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|Case Number:||Environment and Land Case 783 of 2017|
|Parties:||Christopher Mwendiah Omwando v Kenya Industrial Estates Limited, George Maina, Land Registrar Kajiado & Attorney General|
|Date Delivered:||22 Mar 2022|
|Court:||Environment and Land Court at Kajiado|
|Judge(s):||Maxwell Nduiga Gicheru|
|Citation:||Christopher Mwendiah Omwando v Kenya Industrial Estates Limited & 3 others  eKLR|
|Court Division:||Environment and Land|
|Case Outcome:||Plaintiff’s suit dismissed with costs to the defendants|
|Disclaimer:||The information contained in the above segment is not part of the judicial opinion delivered by the Court. The metadata has been prepared by Kenya Law as a guide in understanding the subject of the judicial opinion. Kenya Law makes no warranties as to the comprehensiveness or accuracy of the information|
REPUBLIC OF KENYA
IN THE ENVIRONMENT AND LAND COURT
ELC CASE NO. 783 OF 2017
CHRISTOPHER MWENDIAH OMWANDO................................................PLAINTIFF
KENYA INDUSTRIAL ESTATES LIMITED.......................................1ST DEFENDANT
GEORGE MAINA...................................................................................2ND DEFENDANT
LAND REGISTRAR KAJIADO............................................................3RD DEFENDANT
ATTORNEY GENERAL.........................................................................4TH DEFENDANT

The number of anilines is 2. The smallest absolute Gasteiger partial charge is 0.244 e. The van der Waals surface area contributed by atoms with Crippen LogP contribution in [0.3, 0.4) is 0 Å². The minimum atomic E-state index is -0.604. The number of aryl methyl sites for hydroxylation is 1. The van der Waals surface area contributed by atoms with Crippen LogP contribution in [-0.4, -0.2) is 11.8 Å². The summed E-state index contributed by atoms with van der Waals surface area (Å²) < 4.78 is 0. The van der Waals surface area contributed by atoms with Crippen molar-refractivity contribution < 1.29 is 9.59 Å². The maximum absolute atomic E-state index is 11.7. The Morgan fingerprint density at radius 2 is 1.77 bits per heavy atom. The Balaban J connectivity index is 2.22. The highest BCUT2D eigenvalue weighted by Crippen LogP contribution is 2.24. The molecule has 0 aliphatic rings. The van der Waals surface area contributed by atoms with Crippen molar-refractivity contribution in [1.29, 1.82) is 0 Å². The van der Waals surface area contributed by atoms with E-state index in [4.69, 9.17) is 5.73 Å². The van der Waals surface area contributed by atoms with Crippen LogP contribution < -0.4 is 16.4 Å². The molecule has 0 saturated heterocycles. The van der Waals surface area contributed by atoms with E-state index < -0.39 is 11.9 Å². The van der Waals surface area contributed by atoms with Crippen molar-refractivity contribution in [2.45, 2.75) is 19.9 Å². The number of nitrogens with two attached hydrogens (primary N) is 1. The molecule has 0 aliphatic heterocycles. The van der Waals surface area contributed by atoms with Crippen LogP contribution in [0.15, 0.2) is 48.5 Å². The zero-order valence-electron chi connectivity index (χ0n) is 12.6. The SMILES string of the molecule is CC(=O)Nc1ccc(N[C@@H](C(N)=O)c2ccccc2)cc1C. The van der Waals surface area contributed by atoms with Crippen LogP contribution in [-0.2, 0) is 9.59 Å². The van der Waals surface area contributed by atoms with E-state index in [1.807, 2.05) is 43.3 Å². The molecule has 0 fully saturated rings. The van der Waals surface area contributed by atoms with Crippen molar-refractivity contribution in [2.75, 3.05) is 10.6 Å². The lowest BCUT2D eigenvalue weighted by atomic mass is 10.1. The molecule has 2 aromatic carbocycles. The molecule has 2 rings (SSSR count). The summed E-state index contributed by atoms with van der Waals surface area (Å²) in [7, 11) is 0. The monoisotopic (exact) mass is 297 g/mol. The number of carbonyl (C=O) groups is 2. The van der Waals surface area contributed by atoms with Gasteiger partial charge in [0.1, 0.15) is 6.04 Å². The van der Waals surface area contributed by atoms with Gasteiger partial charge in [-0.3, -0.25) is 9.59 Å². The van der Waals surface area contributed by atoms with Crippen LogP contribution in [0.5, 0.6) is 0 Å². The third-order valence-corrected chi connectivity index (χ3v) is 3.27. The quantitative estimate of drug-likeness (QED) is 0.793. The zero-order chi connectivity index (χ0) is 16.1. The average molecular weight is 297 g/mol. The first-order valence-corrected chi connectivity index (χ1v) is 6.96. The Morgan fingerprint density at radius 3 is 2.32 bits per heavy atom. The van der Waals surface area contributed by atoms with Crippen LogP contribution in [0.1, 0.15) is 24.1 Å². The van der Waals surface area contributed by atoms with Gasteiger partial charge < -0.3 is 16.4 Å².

The Plaintiff’s claim against the Defendants is as follows;
(i) A declaration that the purported sale by Auction of all that parcel of land known as KAJIADO/KISAJU/2664 situated in Kajiado, by the first and second Defendants and the threatened transfer of the Plaintiff’s land to the second Defendant is fraudulent wrongful and unlawful.
(ii) The Honourable Court do proceed to revoke the title fraudulently transferred and registered in the names of second Defendant herein being Kajiado/Kisaju 2664.
(iii) That the Honourable Court do proceed to compel the 3rd Defendant herein to register the said property in the Plaintiff’s name.
(iv) The Defendants be compelled to pay damages.
This is as per the amended plaint dated 2nd November, 2018.
The Plaintiff’s case is as follows.
He was the registered proprietor of the suit land. On 24/1/2004, he charged the suit land with the first Defendant. He obtained a loan of Kshs. 500,000/= which was payable at a monthly instalment of Kshs. 20,000/=. The Plaintiff paid the monthly instalments as agreed but the first Defendant refused to give the Plaintiff a copy of loan payment statement. This was without lawful justification.
The Plaintiff fell sick and travelled to India to seek treatment. On coming back to the country, he visited the first Defendant’s offices and on making enquiry, he learned that suit land had been sold by auction to the second Defendant.
By the time the Plaintiff’s land was sold, he had already repaid the loan and more and the suit land was valued at Kshs. 4.5 million. The land was sold when the Plaintiff was willing to pay the principal sum which the first Defendant refused to accept.
The purported sale of the Plaintiff’s land was bad for the following particulars of fraud;
(i) The land was worth Ksh. 3.5 million yet it was sold for Kshs. 900,000/=.